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How to Use React Router with Layouts: A New Approach

Using Array to Make Router in a Simple React App


For one of my simple projects, I decided to improve the readability of my code and make the next person who works on my code happy! :)

When I searched on Google about how to make a route I completely got confused and lost my main goal which was the improvement of readability.
All of the tutorials that I found, were pretty similar to the official react-router document.

A simple example of react-router:


Skip <Home/> , <About/>, <Dashboard/> components for now.

The code above is so clear with good readability.

But what if I want to use a layout with a component?

As far as I know, we have two options for using layouts:

  1. Making every component wrapped by layout separately
  2. Wrapping all routes that you want to use layout with layout component (I prefer the first way, I'm not so comfortable with the second one)

Option one would be something like this:


We Must do this for All Component that Wants to Use Layout

Then use them like this:


Skip <AnotherComponent/>, I just want to show you how to wrap and use them.

And second is something like this:


And use them like this:


In both ways, <SomeLayout> is something like this:


As you can see, this component combines all children and show one of them by using a Switch and Router, but it doesn't have good readability. Should I use this spaghetti code every time I need routing in my project?
(You can see some solutions on this link)

After talking to my teammates, they suggested I put all routes in an array and use the map function to make routes (it's easier to read and develop).

So instead of App.js in both above examples, we use this method:


In the picture above:

  1. Create an array (routes) of the object, the object has some property related to the Route component.

  2. Loop through the array of the routes and place them in (convert all elements from routes array to Route component from react-router-dom and move them into <routeComponent/>).

  3. Finally use the routeComponent that was generated in the second step (full example here, references are here).

It looks good but still needs to wrap all components with layout separately. :(

I think it could have been better if we use an object for all routes, and the object includes all routes and their properties like path, exact, layout, component

Imagine if we were able to convert this object to a real routing system:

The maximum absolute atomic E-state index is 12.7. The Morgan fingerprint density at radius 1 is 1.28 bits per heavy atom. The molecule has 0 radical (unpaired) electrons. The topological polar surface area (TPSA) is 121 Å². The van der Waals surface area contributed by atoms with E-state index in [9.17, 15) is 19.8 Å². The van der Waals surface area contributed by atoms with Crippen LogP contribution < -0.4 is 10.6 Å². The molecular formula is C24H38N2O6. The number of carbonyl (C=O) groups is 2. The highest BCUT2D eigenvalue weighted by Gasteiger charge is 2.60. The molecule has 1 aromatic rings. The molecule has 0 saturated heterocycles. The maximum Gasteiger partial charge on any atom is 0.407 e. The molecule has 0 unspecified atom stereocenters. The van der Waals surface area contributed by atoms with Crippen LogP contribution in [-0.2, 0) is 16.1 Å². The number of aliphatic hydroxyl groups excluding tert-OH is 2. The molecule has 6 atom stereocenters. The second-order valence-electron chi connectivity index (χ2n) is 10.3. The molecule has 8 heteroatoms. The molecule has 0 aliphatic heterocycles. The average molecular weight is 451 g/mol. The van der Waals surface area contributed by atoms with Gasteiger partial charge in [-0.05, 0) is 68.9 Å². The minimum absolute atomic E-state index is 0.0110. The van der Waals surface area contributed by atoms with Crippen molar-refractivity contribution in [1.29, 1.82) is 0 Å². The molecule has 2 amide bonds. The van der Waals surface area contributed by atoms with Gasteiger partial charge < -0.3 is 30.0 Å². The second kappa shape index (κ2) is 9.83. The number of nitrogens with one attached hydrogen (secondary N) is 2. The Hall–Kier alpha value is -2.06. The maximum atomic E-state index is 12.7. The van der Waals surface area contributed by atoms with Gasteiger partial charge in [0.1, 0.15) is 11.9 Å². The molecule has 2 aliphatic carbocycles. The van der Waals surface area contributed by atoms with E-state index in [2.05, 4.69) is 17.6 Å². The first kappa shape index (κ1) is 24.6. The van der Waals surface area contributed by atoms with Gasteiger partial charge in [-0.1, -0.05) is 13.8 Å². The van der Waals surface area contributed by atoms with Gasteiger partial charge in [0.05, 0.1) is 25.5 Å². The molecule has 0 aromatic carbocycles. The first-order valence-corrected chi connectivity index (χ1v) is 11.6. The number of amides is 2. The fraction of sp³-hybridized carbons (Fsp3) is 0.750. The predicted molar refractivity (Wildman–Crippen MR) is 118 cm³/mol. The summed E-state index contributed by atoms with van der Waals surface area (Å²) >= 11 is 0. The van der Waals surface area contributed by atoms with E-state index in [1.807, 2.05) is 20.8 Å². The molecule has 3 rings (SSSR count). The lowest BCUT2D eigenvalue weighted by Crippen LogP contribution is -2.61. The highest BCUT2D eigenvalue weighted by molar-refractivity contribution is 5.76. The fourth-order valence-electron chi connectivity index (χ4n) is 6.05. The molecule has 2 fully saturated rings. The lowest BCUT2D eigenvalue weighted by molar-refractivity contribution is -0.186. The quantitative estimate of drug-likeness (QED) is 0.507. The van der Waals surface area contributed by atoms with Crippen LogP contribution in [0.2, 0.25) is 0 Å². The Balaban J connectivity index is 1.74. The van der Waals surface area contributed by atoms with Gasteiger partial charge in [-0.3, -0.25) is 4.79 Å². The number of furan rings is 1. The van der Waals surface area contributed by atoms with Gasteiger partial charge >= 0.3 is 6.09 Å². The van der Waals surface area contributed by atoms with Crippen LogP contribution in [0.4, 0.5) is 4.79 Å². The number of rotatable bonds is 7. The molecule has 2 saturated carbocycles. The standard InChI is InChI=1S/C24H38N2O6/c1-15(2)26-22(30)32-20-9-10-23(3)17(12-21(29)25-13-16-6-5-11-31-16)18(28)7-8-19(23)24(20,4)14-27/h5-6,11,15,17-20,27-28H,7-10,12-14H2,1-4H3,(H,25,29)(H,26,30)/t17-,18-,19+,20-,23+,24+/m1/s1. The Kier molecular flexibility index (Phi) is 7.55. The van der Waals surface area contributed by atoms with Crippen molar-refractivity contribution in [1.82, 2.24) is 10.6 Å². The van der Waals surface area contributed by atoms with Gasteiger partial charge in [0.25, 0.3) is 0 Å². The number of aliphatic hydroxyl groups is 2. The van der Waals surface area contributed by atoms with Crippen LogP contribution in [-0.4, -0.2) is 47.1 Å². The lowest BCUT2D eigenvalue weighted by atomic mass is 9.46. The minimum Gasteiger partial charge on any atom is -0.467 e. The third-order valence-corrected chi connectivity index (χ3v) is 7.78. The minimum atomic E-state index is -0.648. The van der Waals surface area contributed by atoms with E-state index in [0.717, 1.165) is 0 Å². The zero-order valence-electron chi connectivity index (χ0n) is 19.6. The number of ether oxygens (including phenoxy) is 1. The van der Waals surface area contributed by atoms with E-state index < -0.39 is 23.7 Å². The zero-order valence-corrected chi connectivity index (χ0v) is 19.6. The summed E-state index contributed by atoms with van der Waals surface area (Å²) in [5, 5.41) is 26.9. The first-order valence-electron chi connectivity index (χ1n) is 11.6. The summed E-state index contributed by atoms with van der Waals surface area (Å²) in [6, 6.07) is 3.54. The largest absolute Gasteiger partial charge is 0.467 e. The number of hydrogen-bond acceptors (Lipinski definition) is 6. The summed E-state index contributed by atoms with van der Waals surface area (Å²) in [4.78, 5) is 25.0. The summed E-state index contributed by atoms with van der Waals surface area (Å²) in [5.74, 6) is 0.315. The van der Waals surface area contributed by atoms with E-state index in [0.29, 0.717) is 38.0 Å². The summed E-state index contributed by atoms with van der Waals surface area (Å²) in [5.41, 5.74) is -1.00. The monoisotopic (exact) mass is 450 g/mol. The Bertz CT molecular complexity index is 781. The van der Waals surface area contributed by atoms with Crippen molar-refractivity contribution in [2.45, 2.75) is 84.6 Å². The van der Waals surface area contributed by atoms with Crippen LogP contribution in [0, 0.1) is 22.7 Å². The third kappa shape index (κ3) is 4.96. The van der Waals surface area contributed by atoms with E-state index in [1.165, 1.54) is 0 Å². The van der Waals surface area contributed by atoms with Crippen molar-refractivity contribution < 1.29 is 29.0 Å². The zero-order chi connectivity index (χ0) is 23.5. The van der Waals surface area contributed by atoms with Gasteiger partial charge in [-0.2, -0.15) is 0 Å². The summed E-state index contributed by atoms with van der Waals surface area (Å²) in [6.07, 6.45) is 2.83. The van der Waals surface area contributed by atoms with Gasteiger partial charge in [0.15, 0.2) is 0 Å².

I think it's the best way to define routes in a simple react project, but how to do this?

All we know is that we have to use a map to iterate through the array and return some component with some property…

We know that parent's layout had to be used in sub-routes (in this way, we define sub-route by one level in modules property).

For example, Admin.newProduct component inherits adminLayout from his parent.

Also, the path for newProduct is something like this:

So we need to concatenate parent paths with children's paths.

All we know is we have to create some function component that returns the array of routes

Then use this component in this way:


So, we have to create a function component and name it RouteCombiner and receive props:

import React from "react";
import {} from "react-router-dom"; //Import Something Later from RRD
export default function RouteCombiner(props) {
  <>//Do Something With Props</>;

RouteCombiner Component receives PrivateRoute component (if you don't know about the private route, read this page) and routes object as props.

In RouteCombiner:

We must destructing some property (Read This If You Don't Know What Is Destructing), We need PrivateRoute a_nd _routes object. Then we must make another object that contains all generated route components and finally return that wrapped by the switch (You Can Use Switch In app.js when using this component Instead Of Here).

  1. Make loop through routes
  2. Make ComponentWithLayout Component t_hat contains _component wrapped by layout (we can make default value if layout doesn't exist)
  3. Check if the route has a Private attribute or not, if the Private attribute exists, return PrivateRoute Component that we send as props. If the Private attribute does NOT EXIST, return Route Component that was imported from RRD (react-router-dom).
  4. In both ways, if the modules property exists, make another loop and iterate through the modules array.







That's all. Now we can use Layout and Path easily with one object but we forgot something. What about modules (modules stand for all children routes)?

If we want to return children's routes, there is some change in _RoutesMap.
_We return only one Route (Or Private Route) Component. If we need to return children, we have to return an array that contains the main Route and its children.

For the 4th step:


It's done. :)

It may sound difficult but imagine you are the person who has to use this code for Routing System.

Finally, this code is only for simple projects that won't Need SSR (Server-Side Rendering). Because both After.js and Next.js have their own routing scheme…and maybe some performance issues.

Full Example On my Sandbox

Happy Coding! 😜

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